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How McCain-Feingold Favors ‘Earmarking’

Letter to the Editor Original Article

Your Jan. 17 editorial “The Keepers of K Street” ignored the most crucial source of “earmarks” in the congressional process — a campaign finance system that favors the bribery of interest groups over the contributions of citizens. Under McCain-Feingold, a citizen with diverse interests in the future of the nation is permitted to contribute $2,000. A political action committee representing a single interest group is permitted essentially unlimited contributions.

In other words, a PAC is a monomaniac with a single legislative goal. Until ordinary taxpayers with diverse interests and common sense — perhaps kids in school, a stake in the Iraq war, a direct grasp of the counterproductive effects of the tax code — are allowed to contribute as much as a governmental union or Archer Daniels Midland, earmarks will flourish regardless of budgetary reforms, which usually end up as obstacles to cuts in tax rates.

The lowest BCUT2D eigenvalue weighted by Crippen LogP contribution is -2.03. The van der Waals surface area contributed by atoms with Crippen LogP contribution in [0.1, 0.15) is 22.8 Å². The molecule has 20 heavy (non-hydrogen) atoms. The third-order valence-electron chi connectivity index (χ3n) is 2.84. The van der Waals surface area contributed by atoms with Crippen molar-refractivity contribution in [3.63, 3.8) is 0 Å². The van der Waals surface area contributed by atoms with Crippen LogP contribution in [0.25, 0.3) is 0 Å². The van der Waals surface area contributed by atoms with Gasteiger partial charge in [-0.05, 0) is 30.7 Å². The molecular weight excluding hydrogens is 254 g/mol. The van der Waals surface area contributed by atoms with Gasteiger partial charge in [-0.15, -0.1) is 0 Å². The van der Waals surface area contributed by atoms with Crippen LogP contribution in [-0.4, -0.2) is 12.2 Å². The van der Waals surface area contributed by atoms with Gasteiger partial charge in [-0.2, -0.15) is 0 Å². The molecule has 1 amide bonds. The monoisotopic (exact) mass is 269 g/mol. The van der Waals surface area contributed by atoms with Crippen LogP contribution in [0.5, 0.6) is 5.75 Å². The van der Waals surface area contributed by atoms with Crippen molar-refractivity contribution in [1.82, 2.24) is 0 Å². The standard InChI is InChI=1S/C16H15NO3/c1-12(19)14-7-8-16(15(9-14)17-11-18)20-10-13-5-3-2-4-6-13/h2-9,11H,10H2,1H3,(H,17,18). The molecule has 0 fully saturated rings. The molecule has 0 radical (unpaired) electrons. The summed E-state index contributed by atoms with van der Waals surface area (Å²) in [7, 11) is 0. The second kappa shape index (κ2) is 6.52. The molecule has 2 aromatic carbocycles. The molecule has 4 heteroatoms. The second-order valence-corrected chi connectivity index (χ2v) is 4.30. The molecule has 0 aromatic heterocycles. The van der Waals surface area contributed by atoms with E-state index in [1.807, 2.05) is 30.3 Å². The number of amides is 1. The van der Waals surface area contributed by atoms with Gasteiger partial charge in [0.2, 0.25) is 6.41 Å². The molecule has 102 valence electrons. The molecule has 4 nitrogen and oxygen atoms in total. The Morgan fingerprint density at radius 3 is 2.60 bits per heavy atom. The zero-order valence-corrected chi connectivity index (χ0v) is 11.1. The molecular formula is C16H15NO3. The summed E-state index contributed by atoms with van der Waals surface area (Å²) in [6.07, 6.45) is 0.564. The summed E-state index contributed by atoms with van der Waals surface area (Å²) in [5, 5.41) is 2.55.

Congress has ears on both sides. You cannot end special interest politics by removing the earmarked spending unless you also remove the McCain-Feingold system favoring earmarked contributions.

George Gilder
Senior Fellow
Discovery Institute
Seattle

George Gilder

Senior Fellow and Co-Founder of Discovery Institute
George Gilder  is Chairman of Gilder Publishing LLC, located in Great Barrington, Massachusetts. A co-founder of Discovery Institute, Mr. Gilder is a Senior Fellow of the Center on Wealth, Poverty, and Morality, and also directs Discovery's Technology and Democracy Project. His latest book, Life After Google: The Fall of Big Data and the Rise of the Blockchain Economy (2018), Gilder waves goodbye to today's Internet.  In a rocketing journey into the very near-future, he argues that Silicon Valley, long dominated by a few giants, faces a “great unbundling,” which will disperse computer power and commerce and transform the economy and the Internet.